When is enough, enough in education?

On NPR this week I heard a report of a study on teacher education in the US. The study evaluated over 1400 colleges of education and found that 7 out of 10 are doing a poor job in teaching reading! They do a worse job with other basic subjects like English, math, science and history. Kate Walsh, president of the National Council on Teacher Quality, says, “Right now, much of higher ed believes that it’s not their job to have a teacher be ready for the classroom on Day 1.” Joshua P. Starr, the superintendent of Montgomery County Public Schools, said he is concerned that the new ratings amount to teacher bashing. Mr. Starr misses the point; it is not about the teachers at all but about the poor training in Universities and the management of teachers in local school systems. He seems not to understand that he is one of the people being bashed.

This report just adds fuel to my fire about the poor state of public education in the U.S. In May at the Association of Behavior Analysis International conference, I attended a presentation by members of The Wing Institute, an independent non-profit organization promoting evidence-based education policies and practice. The title of the session was “Directly Influencing Teaching in The Classroom: A Systematic Approach.” Jack States’ presentation showed that the $60 billion spent on preparing teachers to teach effectively was utterly wasted – wasted time and wasted taxpayers money –in terms of the dismal impact on student learning. This new study provides further validation of States’ research.

The mission of the US Department of Education is: to promote student achievement and preparation for global competitiveness by fostering educational excellence and ensuring equal access. In 2013 they have $70 billion to do it. This does not count $100 billion included for education in the American Recovery and Reinvestment Act of 2009. They have received billions of dollars since the Department was given cabinet status in 1980. The total expenditure on the Department approaches two trillion dollars since 1980 at the Federal level alone. And what is the return on that “investment?” According to reports from NAEP, the National Assessment of Educational Progress, there has been no appreciable improvement in what students learned since 1980.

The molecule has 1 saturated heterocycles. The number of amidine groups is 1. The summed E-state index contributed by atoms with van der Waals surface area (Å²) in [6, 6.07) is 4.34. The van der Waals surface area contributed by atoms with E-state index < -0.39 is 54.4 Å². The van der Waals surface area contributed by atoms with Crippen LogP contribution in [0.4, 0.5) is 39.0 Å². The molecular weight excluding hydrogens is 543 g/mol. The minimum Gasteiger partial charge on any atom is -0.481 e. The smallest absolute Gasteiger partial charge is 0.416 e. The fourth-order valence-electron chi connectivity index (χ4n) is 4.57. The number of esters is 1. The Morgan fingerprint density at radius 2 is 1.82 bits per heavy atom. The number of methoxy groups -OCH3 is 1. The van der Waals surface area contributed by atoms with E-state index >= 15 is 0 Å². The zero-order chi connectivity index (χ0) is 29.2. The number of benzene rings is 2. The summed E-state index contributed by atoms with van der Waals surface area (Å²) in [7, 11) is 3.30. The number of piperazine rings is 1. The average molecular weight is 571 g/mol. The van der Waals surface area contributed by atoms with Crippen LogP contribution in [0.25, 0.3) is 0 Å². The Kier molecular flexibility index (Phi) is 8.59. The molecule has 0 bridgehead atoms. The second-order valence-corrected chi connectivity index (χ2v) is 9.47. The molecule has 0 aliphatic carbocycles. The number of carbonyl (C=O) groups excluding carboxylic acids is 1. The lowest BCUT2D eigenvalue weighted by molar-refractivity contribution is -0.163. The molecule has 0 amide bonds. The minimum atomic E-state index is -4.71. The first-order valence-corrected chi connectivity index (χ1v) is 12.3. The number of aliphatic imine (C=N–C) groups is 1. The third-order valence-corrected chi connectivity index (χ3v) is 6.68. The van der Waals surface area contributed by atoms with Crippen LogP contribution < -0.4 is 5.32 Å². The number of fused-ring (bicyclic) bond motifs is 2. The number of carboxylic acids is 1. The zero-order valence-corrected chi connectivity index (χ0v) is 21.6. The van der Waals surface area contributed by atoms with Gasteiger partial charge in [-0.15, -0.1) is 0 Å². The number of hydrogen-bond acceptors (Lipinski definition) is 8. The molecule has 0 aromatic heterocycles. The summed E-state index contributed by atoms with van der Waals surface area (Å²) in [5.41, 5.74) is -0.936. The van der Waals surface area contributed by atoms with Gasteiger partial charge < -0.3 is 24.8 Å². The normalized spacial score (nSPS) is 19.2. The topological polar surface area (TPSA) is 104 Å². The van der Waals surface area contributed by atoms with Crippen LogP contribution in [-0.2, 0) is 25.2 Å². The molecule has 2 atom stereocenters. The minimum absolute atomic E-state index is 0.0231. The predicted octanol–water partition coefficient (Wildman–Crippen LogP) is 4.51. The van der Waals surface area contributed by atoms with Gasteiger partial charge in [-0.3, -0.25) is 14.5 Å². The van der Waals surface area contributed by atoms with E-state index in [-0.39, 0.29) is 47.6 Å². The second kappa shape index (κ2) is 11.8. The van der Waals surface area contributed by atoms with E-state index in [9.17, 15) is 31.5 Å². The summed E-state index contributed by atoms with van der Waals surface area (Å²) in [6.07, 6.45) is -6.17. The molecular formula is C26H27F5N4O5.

This reminds me of a patient I treated for Agoraphobia years ago. She had been receiving electroshock treatments for 26 years. I have often wondered how long it would have taken her psychiatrist to conclude that electroshock was not working. (By the way, it took less than two months of behavioral treatment to “cure” her and she did beautifully till her death two years ago.)

How long will it take for the Government and the public to conclude that what we have been doing in education since the 1970s is not working? The system is broken and in my opinion is not capable of being fixed. The time for tweaking is over. It is a wreck, dead, done. There are schools that are doing a good job but almost all are not public. Public access and quality education could go together well if anyone in education was looking to what science can tell us about how learning occurs. Schools are fascinated with process almost to the point of ignoring the impact on the most important outcome—student learning. If the school systems were measured by their impact on student performance—all up and down the chain they would demand better preparation of teachers and hopefully begin to look at the effect of their own behavior in terms of whether it helps or hinders teacher performance in the classroom.

The sad truth is that technology and effective processes exist today that can teach effectively and efficiently. Morningside Academy in Seattle is one such example, hiding right in plain sight for decades.  For a book on their teaching methods, see Generative Instruction: What It Means to Leave No Child Behind by Johnson and Street.

Getting the establishment to use new methods requires significant behavior change on the part of many administrators who are highly reinforced for keeping things the way they are.  Consequences necessary to make that happen are unlikely to occur. There are many teachers who try to use more effective methods “under the radar” but find little positive reinforcement from the educational hierarchy. What teachers need is help in shaping and accelerating learning, not bureaucracy.

Until accountability comes to education, driving more parents who have the capacity to abandon the system through home schooling or private schooling, little will change. Such change need not take a very long time. It takes active and measurable commitment. It means holding yourself as head of any educational unit responsible for the success of those you supervise—not for creating beautiful plans but for taking their very good ideas and helping them do their job—educate the youth of America. It then means holding teachers accountable for the individual success of students, not for the average achievement of the class but the number of students who met their individual achievement targets. Morningside Academy can show us all how to do that. If we would only look and learn!

Thanks for reading my rant. I am calm for now.


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